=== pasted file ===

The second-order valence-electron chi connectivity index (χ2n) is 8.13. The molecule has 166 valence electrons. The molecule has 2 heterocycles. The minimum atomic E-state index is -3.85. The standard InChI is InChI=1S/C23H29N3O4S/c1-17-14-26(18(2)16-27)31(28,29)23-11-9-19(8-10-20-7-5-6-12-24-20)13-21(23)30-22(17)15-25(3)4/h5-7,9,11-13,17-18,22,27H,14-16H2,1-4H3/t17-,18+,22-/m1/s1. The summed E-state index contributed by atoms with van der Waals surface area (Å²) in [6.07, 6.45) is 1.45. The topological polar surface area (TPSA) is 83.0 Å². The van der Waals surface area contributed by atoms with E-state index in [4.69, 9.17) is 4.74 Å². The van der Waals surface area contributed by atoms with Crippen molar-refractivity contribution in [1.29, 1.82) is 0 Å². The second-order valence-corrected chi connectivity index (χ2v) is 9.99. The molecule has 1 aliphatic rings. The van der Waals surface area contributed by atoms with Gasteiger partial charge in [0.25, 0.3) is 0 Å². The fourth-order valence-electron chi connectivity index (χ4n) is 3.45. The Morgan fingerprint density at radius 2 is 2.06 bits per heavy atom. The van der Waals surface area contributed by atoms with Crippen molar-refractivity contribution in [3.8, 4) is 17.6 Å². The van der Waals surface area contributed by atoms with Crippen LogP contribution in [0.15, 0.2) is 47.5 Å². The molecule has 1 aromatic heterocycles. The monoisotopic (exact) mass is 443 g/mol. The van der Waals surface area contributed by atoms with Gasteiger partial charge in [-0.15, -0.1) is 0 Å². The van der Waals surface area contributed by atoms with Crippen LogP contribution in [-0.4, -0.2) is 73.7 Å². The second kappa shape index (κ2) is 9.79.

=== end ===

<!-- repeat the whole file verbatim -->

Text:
The second-order valence-electron chi connectivity index (χ2n) is 8.13. The molecule has 166 valence electrons. The molecule has 2 heterocycles. The minimum atomic E-state index is -3.85. The standard InChI is InChI=1S/C23H29N3O4S/c1-17-14-26(18(2)16-27)31(28,29)23-11-9-19(8-10-20-7-5-6-12-24-20)13-21(23)30-22(17)15-25(3)4/h5-7,9,11-13,17-18,22,27H,14-16H2,1-4H3/t17-,18+,22-/m1/s1. The summed E-state index contributed by atoms with van der Waals surface area (Å²) in [6.07, 6.45) is 1.45. The topological polar surface area (TPSA) is 83.0 Å². The van der Waals surface area contributed by atoms with E-state index in [4.69, 9.17) is 4.74 Å². The van der Waals surface area contributed by atoms with Crippen molar-refractivity contribution in [1.29, 1.82) is 0 Å². The second-order valence-corrected chi connectivity index (χ2v) is 9.99. The molecule has 1 aliphatic rings. The van der Waals surface area contributed by atoms with Gasteiger partial charge in [0.25, 0.3) is 0 Å². The fourth-order valence-electron chi connectivity index (χ4n) is 3.45. The Morgan fingerprint density at radius 2 is 2.06 bits per heavy atom. The van der Waals surface area contributed by atoms with Crippen molar-refractivity contribution in [3.8, 4) is 17.6 Å². The van der Waals surface area contributed by atoms with Crippen LogP contribution in [0.15, 0.2) is 47.5 Å². The molecule has 1 aromatic heterocycles. The monoisotopic (exact) mass is 443 g/mol. The van der Waals surface area contributed by atoms with Gasteiger partial charge in [-0.15, -0.1) is 0 Å². The van der Waals surface area contributed by atoms with Crippen LogP contribution in [-0.4, -0.2) is 73.7 Å². The second kappa shape index (κ2) is 9.79.